- The Porsche 911 Hybrid is at-least four years away
- Although the current structure supports a hybrid powertrain, it’ll only receive one with the 992.2 evolution
- Porsche says it’s not willing to compromise on the car’s agility with the bulk and weight of current battery technologies
- The Porsche 911 Hybrid will be a performance-focused sportscar and not a PHEV like the Panamera
It’s no secret that Porsche wants to hybridise the iconic 911 to stay in tune with the times. However, after unveiling the all-new 992-gen 911 at the LA Auto Show late last month, the company’s bosses have revealed that a hybrid 911 will have to wait. Although the new chassis and 8-speed PDK transmission have been developed to incorporate hybrid technology, reports suggest that this update is at least four years away. In fact, August Achleitner, the man in who’s been charge of the 911 series since 2001 and will be hanging his coat in 2019, has confirmed that the 911 Hybrid will only be launched with the next evolution of the current car, which is due to happen in the form of the 992.2-gen 911 in 2020.
One of the biggest reason for the delay is that the 911 won’t be borrowing its hybrid technology from other Porsche hybrids like the Cayenne or the Panamera, Instead, the 911 will use a more performance-oriented system like the one seen on its 919 Le Mans race car. So don’t expect the Porsche Hybrid to be a PHEV (Plug-in Hybrid Electric Vehicle) like the Panamera but be an out-and-out performance car with exhaust energy recovery system and lithium-ion batteries to power the front axle.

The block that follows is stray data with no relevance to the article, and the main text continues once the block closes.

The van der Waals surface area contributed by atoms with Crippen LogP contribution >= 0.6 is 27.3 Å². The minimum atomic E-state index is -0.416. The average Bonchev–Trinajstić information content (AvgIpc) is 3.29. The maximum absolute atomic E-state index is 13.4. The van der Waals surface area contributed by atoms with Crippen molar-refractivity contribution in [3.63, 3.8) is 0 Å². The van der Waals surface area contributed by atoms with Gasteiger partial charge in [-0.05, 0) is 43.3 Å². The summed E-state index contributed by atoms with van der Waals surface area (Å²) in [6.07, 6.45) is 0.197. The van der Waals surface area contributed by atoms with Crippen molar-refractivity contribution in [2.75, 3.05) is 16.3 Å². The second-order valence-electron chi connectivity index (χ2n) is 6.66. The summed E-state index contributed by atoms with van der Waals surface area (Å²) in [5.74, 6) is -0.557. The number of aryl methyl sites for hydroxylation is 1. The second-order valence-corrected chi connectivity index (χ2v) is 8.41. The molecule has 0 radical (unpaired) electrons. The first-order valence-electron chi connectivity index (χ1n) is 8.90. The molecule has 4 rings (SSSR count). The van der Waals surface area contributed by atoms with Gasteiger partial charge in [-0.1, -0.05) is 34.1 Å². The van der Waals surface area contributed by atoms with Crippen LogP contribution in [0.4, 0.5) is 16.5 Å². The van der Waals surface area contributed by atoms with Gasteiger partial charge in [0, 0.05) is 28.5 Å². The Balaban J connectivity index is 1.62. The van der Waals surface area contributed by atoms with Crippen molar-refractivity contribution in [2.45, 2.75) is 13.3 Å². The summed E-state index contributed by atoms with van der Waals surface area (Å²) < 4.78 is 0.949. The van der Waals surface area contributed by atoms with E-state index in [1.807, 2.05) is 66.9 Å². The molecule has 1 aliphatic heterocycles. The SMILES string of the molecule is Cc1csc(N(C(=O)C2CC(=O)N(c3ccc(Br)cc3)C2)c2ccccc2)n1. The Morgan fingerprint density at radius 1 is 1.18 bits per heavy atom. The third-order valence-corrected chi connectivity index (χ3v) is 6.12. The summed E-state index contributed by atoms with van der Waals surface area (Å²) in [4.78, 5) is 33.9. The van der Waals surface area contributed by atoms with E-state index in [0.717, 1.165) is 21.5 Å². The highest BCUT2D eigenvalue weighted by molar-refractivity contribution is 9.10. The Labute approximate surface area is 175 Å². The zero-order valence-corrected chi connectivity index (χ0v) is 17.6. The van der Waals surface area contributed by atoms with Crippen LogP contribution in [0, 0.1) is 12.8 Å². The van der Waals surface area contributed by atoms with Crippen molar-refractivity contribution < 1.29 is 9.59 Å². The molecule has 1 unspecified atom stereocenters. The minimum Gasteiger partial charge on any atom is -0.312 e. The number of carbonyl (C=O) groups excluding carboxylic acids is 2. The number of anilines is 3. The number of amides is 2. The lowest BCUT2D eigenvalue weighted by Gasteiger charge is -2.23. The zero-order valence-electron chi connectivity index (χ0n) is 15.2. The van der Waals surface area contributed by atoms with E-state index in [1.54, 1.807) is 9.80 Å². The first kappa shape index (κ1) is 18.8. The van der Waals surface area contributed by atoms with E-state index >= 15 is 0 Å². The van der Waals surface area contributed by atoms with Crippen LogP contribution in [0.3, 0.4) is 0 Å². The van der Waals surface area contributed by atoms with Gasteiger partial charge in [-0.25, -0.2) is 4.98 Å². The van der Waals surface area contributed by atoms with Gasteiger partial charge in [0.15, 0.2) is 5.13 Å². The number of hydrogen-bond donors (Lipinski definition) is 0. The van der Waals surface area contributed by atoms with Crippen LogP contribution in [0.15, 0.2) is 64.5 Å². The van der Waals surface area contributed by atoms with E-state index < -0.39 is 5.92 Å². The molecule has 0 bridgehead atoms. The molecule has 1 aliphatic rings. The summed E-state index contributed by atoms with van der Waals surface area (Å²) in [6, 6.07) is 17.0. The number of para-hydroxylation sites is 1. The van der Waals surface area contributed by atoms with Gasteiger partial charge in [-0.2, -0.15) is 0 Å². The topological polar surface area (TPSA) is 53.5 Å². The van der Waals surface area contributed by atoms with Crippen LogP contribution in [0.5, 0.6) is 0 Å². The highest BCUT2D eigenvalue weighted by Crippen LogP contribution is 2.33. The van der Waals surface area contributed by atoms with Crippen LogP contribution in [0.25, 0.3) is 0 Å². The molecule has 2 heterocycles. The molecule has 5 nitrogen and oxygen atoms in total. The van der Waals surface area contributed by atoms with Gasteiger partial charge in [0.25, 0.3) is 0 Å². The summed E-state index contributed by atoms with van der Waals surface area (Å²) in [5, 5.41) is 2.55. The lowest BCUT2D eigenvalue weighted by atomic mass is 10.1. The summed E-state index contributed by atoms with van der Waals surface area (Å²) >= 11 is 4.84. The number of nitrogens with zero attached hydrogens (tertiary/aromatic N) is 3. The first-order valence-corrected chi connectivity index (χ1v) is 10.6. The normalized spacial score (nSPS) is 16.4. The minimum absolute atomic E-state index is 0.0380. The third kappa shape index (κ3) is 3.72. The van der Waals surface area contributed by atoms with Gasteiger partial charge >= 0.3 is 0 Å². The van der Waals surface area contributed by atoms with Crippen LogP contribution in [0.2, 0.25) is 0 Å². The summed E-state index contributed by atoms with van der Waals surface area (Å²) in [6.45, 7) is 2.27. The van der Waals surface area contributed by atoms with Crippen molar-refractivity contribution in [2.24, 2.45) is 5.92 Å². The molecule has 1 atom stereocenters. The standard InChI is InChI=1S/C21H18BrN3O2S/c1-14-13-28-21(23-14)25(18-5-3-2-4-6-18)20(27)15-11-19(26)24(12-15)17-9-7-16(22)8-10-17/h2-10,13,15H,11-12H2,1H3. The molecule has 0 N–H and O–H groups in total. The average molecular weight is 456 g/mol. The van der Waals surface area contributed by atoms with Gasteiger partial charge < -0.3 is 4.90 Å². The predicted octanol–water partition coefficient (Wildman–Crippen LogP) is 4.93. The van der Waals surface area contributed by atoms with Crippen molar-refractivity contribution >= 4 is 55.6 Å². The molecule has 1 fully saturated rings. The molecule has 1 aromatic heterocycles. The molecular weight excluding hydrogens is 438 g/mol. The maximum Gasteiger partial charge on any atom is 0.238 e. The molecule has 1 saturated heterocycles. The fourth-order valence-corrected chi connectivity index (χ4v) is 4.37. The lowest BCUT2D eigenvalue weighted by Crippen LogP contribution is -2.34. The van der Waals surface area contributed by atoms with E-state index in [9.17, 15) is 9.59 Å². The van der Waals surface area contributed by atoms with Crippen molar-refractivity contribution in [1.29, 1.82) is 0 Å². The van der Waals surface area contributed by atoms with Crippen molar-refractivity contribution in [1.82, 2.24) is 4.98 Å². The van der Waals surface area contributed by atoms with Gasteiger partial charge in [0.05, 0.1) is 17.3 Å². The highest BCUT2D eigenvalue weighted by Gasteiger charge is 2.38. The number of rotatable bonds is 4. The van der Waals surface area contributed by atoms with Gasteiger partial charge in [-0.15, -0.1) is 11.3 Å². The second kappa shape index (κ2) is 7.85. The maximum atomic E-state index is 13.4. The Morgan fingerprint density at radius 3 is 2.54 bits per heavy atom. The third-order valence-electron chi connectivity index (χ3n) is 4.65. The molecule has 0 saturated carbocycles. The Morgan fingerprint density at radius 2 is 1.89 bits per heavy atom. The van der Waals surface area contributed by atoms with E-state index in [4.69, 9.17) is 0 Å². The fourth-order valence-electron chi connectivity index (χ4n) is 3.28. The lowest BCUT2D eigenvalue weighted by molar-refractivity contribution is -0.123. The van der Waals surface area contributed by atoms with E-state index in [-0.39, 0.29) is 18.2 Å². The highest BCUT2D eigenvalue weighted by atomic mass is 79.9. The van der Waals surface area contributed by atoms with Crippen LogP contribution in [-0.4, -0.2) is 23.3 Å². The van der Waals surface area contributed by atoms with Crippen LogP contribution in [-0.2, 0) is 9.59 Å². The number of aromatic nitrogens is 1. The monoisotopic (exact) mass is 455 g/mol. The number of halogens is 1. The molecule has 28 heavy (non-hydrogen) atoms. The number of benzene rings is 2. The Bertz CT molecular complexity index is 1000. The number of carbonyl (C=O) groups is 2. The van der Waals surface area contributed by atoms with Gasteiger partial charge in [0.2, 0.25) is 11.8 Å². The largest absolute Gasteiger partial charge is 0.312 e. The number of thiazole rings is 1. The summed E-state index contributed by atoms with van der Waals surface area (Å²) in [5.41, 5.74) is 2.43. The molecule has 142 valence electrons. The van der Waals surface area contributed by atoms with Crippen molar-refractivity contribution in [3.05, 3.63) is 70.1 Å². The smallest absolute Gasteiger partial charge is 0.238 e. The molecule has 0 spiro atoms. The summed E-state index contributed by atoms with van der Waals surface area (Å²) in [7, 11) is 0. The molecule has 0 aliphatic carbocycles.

This brings us to the second limitation. One of the key traits of the Porsche 911 is its agility. The current battery technology is still too bulky for sportscars and would force the engineers to compromise on the handling front, which the company is not ready for. However, what the company can do here is introduce a hybrid variant of the 911, which could sit in the middle of the range, and later introduce a performance-focused variant which could sit next to the 911 Turbo. Here, the hybrid power can be a boon for agility, with an electric four-wheel-drive system resulting in better traction and torque vectoring.
Porsche plans to make 25 per cent of its global models hybrid by 2025. It’s also working on converting another 25 per cent to fully electric. In order to achieve this, the company has slowly but steadily started launching hybrid variants of its cars alongside fully electric models like the upcoming Taycan. It has also decided to enter Formula E to learn more about electric powertrains. So far, Porsche has witnessed a positive response from the market with 75 per cent of the demand for the Panamera being for the PHEV-equipped variant. Porsche might even go past the above-mentioned target if the push for electric vehicles continues in the global market. Nevertheless, those days are still a little ahead into the future and so is the 911 hybrid.
Source: Auto Express
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